2021 | Government

UPDATED: In survey, high vaccination rate among county employees, but many didn’t respond

County officials optimistic about progress, but say there’s more work to do

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This story was updated at 2:50 p.m. Sept. 14, 2021, to correct the deadline for when union employees must provide vaccination proof to the county. 

As of Monday, data from County Executive Marc Elrich’s administration shows that, out of the county employees who responded to a survey, more than 95% are fully vaccinated against the coronavirus. 

Of those employees that reported their status to the county, 95.2% have received both doses of Pfizer or Moderna or the single-dose Johnson and Johnson vaccine.

But the employees who reported that they are fully vaccinated represent 53.8% of more than 9,500 employees in more than 20 county offices or departments.

In a news briefing Tuesday, County Council Vice President Gabe Albornoz — the chair of the Health and Human Services Committee — said the high vaccination rate for those who responded is good. But he called on more county employees to get the vaccine.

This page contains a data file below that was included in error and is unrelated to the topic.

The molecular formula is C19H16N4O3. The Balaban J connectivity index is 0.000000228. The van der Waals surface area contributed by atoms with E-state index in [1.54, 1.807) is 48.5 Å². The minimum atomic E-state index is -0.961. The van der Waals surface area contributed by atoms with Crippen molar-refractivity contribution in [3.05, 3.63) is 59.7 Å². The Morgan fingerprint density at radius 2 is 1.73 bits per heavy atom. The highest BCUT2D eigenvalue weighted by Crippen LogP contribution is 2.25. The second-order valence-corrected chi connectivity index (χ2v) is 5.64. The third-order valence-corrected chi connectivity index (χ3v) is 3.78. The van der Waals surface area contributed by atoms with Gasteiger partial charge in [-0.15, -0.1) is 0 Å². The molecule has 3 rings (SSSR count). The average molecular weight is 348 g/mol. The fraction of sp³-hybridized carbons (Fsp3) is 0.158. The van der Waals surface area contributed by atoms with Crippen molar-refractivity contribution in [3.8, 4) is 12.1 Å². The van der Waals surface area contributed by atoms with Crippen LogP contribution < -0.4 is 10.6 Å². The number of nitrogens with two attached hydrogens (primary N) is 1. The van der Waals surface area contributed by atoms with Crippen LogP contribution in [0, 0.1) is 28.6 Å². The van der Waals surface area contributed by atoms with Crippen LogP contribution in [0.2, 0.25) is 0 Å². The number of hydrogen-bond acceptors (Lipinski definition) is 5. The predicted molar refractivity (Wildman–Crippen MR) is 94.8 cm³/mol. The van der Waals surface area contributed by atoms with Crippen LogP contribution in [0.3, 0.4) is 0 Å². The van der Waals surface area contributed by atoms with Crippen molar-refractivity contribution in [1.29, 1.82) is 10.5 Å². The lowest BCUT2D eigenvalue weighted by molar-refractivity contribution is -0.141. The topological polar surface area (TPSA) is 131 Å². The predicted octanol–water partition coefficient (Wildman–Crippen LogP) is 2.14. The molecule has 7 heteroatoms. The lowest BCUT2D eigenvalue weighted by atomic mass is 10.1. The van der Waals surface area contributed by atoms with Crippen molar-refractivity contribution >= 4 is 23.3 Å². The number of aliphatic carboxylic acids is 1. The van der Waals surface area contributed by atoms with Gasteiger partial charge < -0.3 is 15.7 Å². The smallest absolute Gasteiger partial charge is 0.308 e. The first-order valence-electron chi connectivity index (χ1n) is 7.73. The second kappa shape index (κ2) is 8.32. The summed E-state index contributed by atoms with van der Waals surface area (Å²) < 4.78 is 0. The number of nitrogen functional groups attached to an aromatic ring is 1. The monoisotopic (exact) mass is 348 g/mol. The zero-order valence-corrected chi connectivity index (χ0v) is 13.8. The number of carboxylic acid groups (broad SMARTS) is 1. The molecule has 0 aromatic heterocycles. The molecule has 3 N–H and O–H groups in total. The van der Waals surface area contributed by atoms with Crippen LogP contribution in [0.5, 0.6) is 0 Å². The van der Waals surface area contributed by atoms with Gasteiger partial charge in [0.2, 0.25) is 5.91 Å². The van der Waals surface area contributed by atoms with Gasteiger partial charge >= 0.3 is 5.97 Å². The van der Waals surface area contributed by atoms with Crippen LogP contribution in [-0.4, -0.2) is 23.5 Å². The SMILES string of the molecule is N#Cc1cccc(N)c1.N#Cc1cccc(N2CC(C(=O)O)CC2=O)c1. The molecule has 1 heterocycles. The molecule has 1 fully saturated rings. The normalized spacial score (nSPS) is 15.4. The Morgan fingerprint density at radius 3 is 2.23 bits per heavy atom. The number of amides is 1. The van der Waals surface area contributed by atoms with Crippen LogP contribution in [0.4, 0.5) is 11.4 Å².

“It’s important for us to lead by example here, particularly for our private sector. … While our vaccination rates across the entire county remain extraordinarily high, especially compared to the national average, there’s still more work to do,” Albornoz said.

The county is tracking vaccination rates among its employees because, according to an agreement with the police, fire and rescue, and labor unions, they soon must either agree to get vaccinated or be tested at least weekly for the coronavirus.

Scott Peterson, a spokesman for Elrich, wrote in an email that employees from the three unions have until Saturday to report their vaccination status to the county. 

Residents can provide proof through their Centers for Disease Control and Prevention vaccination card or through Maryland’s immunization portal, MyIR, either in-person or online, Peterson wrote.

County officials are working to employees who might need assistance providing proof. 

“We are pleased with the vaccination numbers of those who reported early,” Peterson wrote. “Once we get the final numbers, we expect the vaccination rates of our employees to match our residents’ rates — the most vaccinated of any large jurisdiction in the nation.”

Albornoz said he knows that some county employees might have missed the email about providing proof of vaccination. He urged them to follow up.

“I think we’re going to have to continue to harp on this, and ensure that this receives the urgency that it deserves, because it’s among our highest priorities,” Albornoz said. 

Steve Bohnel can be reached steve.bohnel@bethesdamagazine.com